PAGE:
Originally published on 10/30/12
So this is old rage by now, because this draft has been sitting, waiting to be finished, for at least a week, but you know me and my ability to hold on to rage . . .
I saw GameSpot.com tweet an article with some inflammatory lead-in like “Are all gamers stupid?” or something ridiculous, so naturally I took the linkbait and then watched a GameSpot.com video feature Edmund McMillan, Cliff Bleszinski, and a number of other prominent gaming names, articulating their opinions about whether or not games are getting dumber.
I was almost instantly incensed. What kind of dumb generalization is that, “all games are being dumbed down”?! Of COURSE “all games” aren’t being dumbed down. Are some? Naturally. There’s a huge market for the less intelligent who also love video games. And really, you know what, I shouldn’t even be that dismissive. Really, there are people that buy from that pool of games because they don’t want to think when they play video games. And I’ve been there, I get that. Sometimes you’d rather mindlessly kill things than work through puzzles or an emotionally compelling story. That doesn’t mean you’re missing brain cells, it means you just want a relaxing, thought-free evening every once in awhile.
I wrote out paragraphs and paragraphs of a tangent, but I reigned myself back eventually to what my point is (you’re welcome): the gaming community and industry is now too big to say crap like this. Back in the day, you could make sweeping generalizations about gaming and video games and your exceptions would be one or two titles, so people got away with it. Now? There are hundreds of games released in a year. Potentially thousands, depending on what you’re counting. Some people enjoy “dumbed down” games, some people only enjoy those games once in awhile, and really, those games that appeal to the lowest common denominator of gamers are the biggest cash cows for publishers, so yeah, they get a lot of face time in the media (and some games get media time because they’re just awesome and not dumbed down, like Dishonored).
But there is so much more out there! And the sad thing to me about the video was that Edmund McMillan (co-creator of Super Meat Boy, arguably one of the hardest games of its generation) and Cliff Bleszinski know that. I know they know that. But they must be seeing the games that demand more out of players as exceptions rather than norms. And really, I’m not sure there is a gaming norm any more. Again, the industry is too big for generalizations.
We’re seeing factions and pockets of specific gamers pop up all over the place. Indie gamers, racing gamers, only platformers, only MMO players, only FPS players. There are all kinds, and I’m grateful, because it takes all kinds to make this beautiful gaming world go round. When you get that kind of genre passion, that leads to experimentation to take something you love so deeply to another level, just to see what can happen. And that innovation elevates the industry, despite any of the “dumbed down” games that some think are ruining it.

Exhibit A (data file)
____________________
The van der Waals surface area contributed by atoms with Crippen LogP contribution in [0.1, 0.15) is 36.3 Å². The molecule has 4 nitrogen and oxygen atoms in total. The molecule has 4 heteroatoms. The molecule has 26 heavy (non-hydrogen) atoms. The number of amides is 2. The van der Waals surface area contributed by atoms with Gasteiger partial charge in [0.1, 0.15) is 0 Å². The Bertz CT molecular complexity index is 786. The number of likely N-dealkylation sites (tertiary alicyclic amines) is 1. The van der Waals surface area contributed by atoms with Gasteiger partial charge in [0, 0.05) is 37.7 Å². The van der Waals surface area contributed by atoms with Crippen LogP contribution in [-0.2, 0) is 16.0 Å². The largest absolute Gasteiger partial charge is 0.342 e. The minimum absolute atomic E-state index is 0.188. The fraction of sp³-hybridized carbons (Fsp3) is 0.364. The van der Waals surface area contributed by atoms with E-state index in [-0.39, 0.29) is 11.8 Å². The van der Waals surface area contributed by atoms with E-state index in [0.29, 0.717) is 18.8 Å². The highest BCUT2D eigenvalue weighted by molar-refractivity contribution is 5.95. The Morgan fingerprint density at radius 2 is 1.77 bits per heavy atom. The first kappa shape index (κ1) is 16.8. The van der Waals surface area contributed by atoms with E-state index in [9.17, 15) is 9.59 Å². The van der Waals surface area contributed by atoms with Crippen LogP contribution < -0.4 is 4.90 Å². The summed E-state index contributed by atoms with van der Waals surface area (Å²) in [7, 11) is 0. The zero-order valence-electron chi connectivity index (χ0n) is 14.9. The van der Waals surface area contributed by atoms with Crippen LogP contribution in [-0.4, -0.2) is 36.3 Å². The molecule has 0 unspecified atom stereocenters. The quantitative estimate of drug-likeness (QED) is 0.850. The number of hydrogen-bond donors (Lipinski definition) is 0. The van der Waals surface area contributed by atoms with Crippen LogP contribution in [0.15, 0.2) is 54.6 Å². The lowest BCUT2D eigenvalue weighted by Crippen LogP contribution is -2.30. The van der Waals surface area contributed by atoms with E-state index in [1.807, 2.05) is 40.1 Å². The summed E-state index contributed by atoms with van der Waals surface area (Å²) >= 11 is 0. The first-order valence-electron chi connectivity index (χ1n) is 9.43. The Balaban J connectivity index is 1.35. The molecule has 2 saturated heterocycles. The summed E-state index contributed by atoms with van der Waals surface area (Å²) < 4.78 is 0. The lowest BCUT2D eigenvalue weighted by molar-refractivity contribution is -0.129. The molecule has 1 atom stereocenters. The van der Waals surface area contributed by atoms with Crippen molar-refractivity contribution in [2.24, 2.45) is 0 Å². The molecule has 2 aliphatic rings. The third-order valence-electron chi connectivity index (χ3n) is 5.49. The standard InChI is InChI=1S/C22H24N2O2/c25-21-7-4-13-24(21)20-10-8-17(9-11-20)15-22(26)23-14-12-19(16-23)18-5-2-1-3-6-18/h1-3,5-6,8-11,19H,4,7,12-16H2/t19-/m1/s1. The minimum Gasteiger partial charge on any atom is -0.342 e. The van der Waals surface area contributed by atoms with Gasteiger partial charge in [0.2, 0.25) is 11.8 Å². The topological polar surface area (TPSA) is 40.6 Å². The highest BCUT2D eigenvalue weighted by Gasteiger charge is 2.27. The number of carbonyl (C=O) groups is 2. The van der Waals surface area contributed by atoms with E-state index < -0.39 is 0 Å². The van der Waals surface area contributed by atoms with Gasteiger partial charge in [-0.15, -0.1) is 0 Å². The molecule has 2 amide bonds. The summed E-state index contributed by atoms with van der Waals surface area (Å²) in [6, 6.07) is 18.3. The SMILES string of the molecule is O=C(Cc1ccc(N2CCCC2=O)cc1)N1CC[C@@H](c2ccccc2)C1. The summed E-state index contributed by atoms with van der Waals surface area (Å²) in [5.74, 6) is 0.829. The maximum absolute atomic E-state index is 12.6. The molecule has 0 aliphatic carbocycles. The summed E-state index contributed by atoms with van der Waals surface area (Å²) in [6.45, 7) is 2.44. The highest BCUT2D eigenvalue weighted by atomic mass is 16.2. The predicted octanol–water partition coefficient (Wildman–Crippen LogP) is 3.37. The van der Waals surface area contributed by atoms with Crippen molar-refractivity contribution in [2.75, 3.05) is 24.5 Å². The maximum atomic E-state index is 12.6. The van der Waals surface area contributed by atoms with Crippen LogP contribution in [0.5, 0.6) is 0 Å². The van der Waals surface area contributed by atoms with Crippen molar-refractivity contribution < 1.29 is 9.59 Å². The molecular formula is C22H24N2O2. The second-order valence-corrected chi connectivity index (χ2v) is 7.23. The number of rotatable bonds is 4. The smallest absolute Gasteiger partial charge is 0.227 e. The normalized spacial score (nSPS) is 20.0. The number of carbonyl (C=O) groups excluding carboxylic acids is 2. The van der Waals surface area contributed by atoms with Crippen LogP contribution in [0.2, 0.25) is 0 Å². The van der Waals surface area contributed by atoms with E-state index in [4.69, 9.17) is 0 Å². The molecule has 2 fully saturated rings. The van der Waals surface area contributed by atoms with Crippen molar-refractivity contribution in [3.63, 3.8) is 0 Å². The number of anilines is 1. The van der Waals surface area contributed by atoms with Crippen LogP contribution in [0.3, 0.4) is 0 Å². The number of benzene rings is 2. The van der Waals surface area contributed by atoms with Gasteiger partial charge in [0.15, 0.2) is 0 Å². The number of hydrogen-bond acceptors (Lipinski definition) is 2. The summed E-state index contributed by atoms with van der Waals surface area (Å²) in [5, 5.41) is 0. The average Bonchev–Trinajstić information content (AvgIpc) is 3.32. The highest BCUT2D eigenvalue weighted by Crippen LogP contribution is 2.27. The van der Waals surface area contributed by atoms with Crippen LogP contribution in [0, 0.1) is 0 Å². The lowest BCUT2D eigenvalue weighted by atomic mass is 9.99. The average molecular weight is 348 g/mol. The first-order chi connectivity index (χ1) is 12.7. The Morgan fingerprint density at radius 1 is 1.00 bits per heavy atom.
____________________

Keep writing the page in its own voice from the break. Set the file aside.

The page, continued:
I guess in the end my rage was really just sadness. I’m sad that from the inside out, the industry is being hated on from people that a) worked to change it in the first place and b) have seen it’s growth and should know better than to generalize such a diverse place. For shame E and Cliffy B. For shame.
Here’s the thing: I’d love to write about the great games I played at PAX, but I’m too busy implementing the awesome knowledge I got at PAX. For example, I’ve applied to about a billion jobs tonight. That may or may not be hyperbole. The point is, I didn’t review games like I was supposed to tonight because I’m trying to do what all the geniuses at PAX panels told me to do. Here’s what they told me, that I am now going to share with you all:
- First I went to the Destructoid panel on Friday morning. I had zero idea of what to expect, but things started off on the right foot when a Destructoid employee randomly handed me a Razer Taipan mouse. Sweet! I’m now an insta-fan. The biggest piece of advice I got was to post like crazy on sites internal blogging systems. For example, I blogged a lot on that IGN system when I was trying to get to E3, but apparently I shouldn’t have stopped. Sites that have internal bloggers like to hire from that pool. I didn’t get a chance to ask if they wanted original content or if it didn’t matter, but because I’ve already invested money and time into this blog, I’m going to double post from here to IGN to Destructoid to BitMob, to any other place I can find.